Splinternet: Technology Trends – Pharmaceutical Technology
The traditional internet is increasingly under threat from ‘splinternet’, the term used to describe the fragmentation of the internet into competing technospheres. Increasingly, nation states are imposing restrictions, increasing pressure on the internet governance system established decades ago.
Below are the top technology trends impacting the splinternet theme, as identified by GlobalData.
The Great Chinese Firewall
China’s Great Firewall is the starkest example of state-led internet censorship. In the early 1990s, the Chinese government began developing an Internet control system that prevented citizens from connecting to banned foreign websites – from Google, Facebook and Yahoo to the New York Times – and blocked domestic content. politically sensitive, preventing mass organizing online. And China does not want these capabilities to remain solely in China.
A 2021 report from the International Cyber Policy Center (ICPC) suggested that Beijing wants other countries to govern the internet the same way it does. It already exports digital infrastructure to more than 60 countries through its Belt and Road Initiative, and Chinese companies export surveillance products to developing countries in Africa, South America and the United States. ‘Central Asia.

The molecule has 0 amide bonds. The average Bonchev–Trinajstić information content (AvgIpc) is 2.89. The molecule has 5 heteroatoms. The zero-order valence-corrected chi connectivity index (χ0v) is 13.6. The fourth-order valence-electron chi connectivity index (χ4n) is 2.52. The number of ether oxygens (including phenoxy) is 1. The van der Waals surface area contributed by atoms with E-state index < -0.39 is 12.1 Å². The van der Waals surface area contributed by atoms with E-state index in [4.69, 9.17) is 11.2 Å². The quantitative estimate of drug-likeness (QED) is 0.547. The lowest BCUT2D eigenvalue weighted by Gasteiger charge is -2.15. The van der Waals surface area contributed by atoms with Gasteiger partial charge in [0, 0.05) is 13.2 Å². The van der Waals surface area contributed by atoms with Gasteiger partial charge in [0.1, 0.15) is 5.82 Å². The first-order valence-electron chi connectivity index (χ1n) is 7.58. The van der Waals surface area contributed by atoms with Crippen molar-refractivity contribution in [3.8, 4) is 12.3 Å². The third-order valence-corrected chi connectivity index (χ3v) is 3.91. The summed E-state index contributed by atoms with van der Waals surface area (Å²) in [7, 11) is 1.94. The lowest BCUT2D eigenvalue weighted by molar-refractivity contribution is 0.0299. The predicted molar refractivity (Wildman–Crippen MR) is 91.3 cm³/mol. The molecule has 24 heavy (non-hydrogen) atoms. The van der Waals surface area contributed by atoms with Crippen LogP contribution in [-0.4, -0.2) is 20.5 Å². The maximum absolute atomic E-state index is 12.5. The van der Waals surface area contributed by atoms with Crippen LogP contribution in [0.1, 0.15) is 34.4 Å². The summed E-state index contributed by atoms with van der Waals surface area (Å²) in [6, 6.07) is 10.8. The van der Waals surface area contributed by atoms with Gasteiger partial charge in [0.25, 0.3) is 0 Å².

New Internet Protocol (IP)
China is developing technology for a new network with a top-down design aimed at reinventing the internet. Telecom giant Huawei, together with China Unicom and China Telecom, first proposed the idea of a new internet architecture to ITU in 2019, sparking controversy among Western delegations. The proposal describes the Transmission Control Protocol/Internet Protocol (TCP/IP) – the existing suite of communications protocols used to connect network devices on the Internet – as “unstable” and “grossly insufficient” to meet the demands of the digital world of communication. ‘by 2030. .
Critics fear that the new IP will “lead to more centralized, top-down control of the Internet and potentially even its users, with security and human rights implications”, as a 2021 article by Oxford Information Labs.
Artificial intelligence (AI) monitoring